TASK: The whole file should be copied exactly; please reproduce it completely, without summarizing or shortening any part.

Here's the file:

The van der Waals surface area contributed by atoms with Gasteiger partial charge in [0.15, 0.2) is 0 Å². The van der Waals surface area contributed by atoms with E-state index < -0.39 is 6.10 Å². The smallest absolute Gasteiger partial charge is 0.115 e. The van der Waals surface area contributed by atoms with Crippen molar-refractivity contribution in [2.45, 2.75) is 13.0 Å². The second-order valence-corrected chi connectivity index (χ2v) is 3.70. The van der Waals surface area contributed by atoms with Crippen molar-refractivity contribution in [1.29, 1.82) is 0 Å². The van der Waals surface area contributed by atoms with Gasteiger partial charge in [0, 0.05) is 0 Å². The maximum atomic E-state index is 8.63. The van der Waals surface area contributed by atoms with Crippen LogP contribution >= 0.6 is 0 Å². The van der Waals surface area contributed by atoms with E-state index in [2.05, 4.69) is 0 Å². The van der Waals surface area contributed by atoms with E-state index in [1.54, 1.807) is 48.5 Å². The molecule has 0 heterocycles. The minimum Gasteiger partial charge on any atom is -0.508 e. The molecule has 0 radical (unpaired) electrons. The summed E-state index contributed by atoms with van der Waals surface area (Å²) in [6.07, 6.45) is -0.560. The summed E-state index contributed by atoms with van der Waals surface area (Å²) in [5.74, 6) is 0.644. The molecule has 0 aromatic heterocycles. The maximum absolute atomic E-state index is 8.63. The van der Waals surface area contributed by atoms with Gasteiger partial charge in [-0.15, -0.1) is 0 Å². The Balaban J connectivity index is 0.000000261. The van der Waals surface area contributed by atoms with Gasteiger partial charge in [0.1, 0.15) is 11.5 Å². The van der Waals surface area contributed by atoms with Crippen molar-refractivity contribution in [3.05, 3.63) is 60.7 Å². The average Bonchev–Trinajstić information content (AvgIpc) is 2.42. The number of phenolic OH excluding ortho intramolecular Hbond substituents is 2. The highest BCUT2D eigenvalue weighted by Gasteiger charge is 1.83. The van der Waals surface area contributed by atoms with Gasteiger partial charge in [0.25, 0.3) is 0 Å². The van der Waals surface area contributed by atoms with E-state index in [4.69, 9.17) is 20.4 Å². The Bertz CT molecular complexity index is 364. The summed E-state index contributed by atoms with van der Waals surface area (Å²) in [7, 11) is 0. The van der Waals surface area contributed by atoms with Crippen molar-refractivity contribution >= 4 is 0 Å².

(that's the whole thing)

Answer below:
The van der Waals surface area contributed by atoms with Gasteiger partial charge in [0.15, 0.2) is 0 Å². The van der Waals surface area contributed by atoms with E-state index < -0.39 is 6.10 Å². The smallest absolute Gasteiger partial charge is 0.115 e. The van der Waals surface area contributed by atoms with Crippen molar-refractivity contribution in [2.45, 2.75) is 13.0 Å². The second-order valence-corrected chi connectivity index (χ2v) is 3.70. The van der Waals surface area contributed by atoms with Crippen molar-refractivity contribution in [1.29, 1.82) is 0 Å². The van der Waals surface area contributed by atoms with Gasteiger partial charge in [0, 0.05) is 0 Å². The maximum atomic E-state index is 8.63. The van der Waals surface area contributed by atoms with Crippen LogP contribution >= 0.6 is 0 Å². The van der Waals surface area contributed by atoms with E-state index in [2.05, 4.69) is 0 Å². The van der Waals surface area contributed by atoms with E-state index in [1.54, 1.807) is 48.5 Å². The molecule has 0 heterocycles. The minimum Gasteiger partial charge on any atom is -0.508 e. The molecule has 0 radical (unpaired) electrons. The summed E-state index contributed by atoms with van der Waals surface area (Å²) in [6.07, 6.45) is -0.560. The summed E-state index contributed by atoms with van der Waals surface area (Å²) in [5.74, 6) is 0.644. The molecule has 0 aromatic heterocycles. The maximum absolute atomic E-state index is 8.63. The van der Waals surface area contributed by atoms with Gasteiger partial charge in [-0.15, -0.1) is 0 Å². The Balaban J connectivity index is 0.000000261. The van der Waals surface area contributed by atoms with Gasteiger partial charge in [0.1, 0.15) is 11.5 Å². The van der Waals surface area contributed by atoms with Crippen molar-refractivity contribution in [3.05, 3.63) is 60.7 Å². The average Bonchev–Trinajstić information content (AvgIpc) is 2.42. The number of phenolic OH excluding ortho intramolecular Hbond substituents is 2. The highest BCUT2D eigenvalue weighted by Gasteiger charge is 1.83. The van der Waals surface area contributed by atoms with Gasteiger partial charge in [0.25, 0.3) is 0 Å². The van der Waals surface area contributed by atoms with E-state index in [4.69, 9.17) is 20.4 Å². The Bertz CT molecular complexity index is 364. The summed E-state index contributed by atoms with van der Waals surface area (Å²) in [7, 11) is 0. The van der Waals surface area contributed by atoms with Crippen molar-refractivity contribution >= 4 is 0 Å².